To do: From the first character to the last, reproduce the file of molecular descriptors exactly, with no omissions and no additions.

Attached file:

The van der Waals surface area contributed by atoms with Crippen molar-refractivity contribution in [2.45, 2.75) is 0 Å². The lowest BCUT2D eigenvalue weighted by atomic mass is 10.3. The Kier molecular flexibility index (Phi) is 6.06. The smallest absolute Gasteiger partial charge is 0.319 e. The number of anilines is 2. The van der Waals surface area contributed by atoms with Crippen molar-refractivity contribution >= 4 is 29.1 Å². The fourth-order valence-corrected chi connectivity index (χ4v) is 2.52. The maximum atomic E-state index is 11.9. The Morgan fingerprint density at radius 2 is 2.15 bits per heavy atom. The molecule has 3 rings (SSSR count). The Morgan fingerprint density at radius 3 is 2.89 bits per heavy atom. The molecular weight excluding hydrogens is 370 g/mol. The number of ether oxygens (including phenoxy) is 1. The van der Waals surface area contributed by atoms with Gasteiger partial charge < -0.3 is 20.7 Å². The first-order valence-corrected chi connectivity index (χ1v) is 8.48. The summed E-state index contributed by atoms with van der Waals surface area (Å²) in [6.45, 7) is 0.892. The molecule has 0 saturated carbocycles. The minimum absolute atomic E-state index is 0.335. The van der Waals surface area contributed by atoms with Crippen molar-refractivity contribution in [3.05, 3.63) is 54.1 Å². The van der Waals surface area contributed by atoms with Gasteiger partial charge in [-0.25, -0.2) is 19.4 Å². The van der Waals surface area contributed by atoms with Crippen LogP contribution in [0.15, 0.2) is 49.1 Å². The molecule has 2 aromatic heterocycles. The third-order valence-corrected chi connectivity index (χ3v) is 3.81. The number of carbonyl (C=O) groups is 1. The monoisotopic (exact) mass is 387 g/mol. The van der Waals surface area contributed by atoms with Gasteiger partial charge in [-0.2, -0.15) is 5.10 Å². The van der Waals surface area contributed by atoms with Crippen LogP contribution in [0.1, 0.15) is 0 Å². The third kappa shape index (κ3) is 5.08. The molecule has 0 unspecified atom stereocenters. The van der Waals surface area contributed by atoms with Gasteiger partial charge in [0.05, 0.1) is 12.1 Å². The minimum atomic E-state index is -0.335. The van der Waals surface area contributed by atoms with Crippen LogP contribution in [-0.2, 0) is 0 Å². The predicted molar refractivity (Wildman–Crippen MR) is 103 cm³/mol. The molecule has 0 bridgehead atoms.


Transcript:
The van der Waals surface area contributed by atoms with Crippen molar-refractivity contribution in [2.45, 2.75) is 0 Å². The lowest BCUT2D eigenvalue weighted by atomic mass is 10.3. The Kier molecular flexibility index (Phi) is 6.06. The smallest absolute Gasteiger partial charge is 0.319 e. The number of anilines is 2. The van der Waals surface area contributed by atoms with Crippen molar-refractivity contribution >= 4 is 29.1 Å². The fourth-order valence-corrected chi connectivity index (χ4v) is 2.52. The maximum atomic E-state index is 11.9. The Morgan fingerprint density at radius 2 is 2.15 bits per heavy atom. The molecule has 3 rings (SSSR count). The Morgan fingerprint density at radius 3 is 2.89 bits per heavy atom. The molecular weight excluding hydrogens is 370 g/mol. The number of ether oxygens (including phenoxy) is 1. The van der Waals surface area contributed by atoms with Gasteiger partial charge < -0.3 is 20.7 Å². The first-order valence-corrected chi connectivity index (χ1v) is 8.48. The summed E-state index contributed by atoms with van der Waals surface area (Å²) in [6.45, 7) is 0.892. The molecule has 0 saturated carbocycles. The minimum absolute atomic E-state index is 0.335. The van der Waals surface area contributed by atoms with Crippen molar-refractivity contribution in [3.05, 3.63) is 54.1 Å². The van der Waals surface area contributed by atoms with Gasteiger partial charge in [-0.25, -0.2) is 19.4 Å². The van der Waals surface area contributed by atoms with Crippen LogP contribution in [0.15, 0.2) is 49.1 Å². The molecule has 2 aromatic heterocycles. The third-order valence-corrected chi connectivity index (χ3v) is 3.81. The number of carbonyl (C=O) groups is 1. The monoisotopic (exact) mass is 387 g/mol. The van der Waals surface area contributed by atoms with Gasteiger partial charge in [-0.2, -0.15) is 5.10 Å². The van der Waals surface area contributed by atoms with Crippen LogP contribution in [0.1, 0.15) is 0 Å². The third kappa shape index (κ3) is 5.08. The molecule has 0 unspecified atom stereocenters. The van der Waals surface area contributed by atoms with Gasteiger partial charge in [0.05, 0.1) is 12.1 Å². The minimum atomic E-state index is -0.335. The van der Waals surface area contributed by atoms with Crippen LogP contribution in [-0.2, 0) is 0 Å². The predicted molar refractivity (Wildman–Crippen MR) is 103 cm³/mol. The molecule has 0 bridgehead atoms.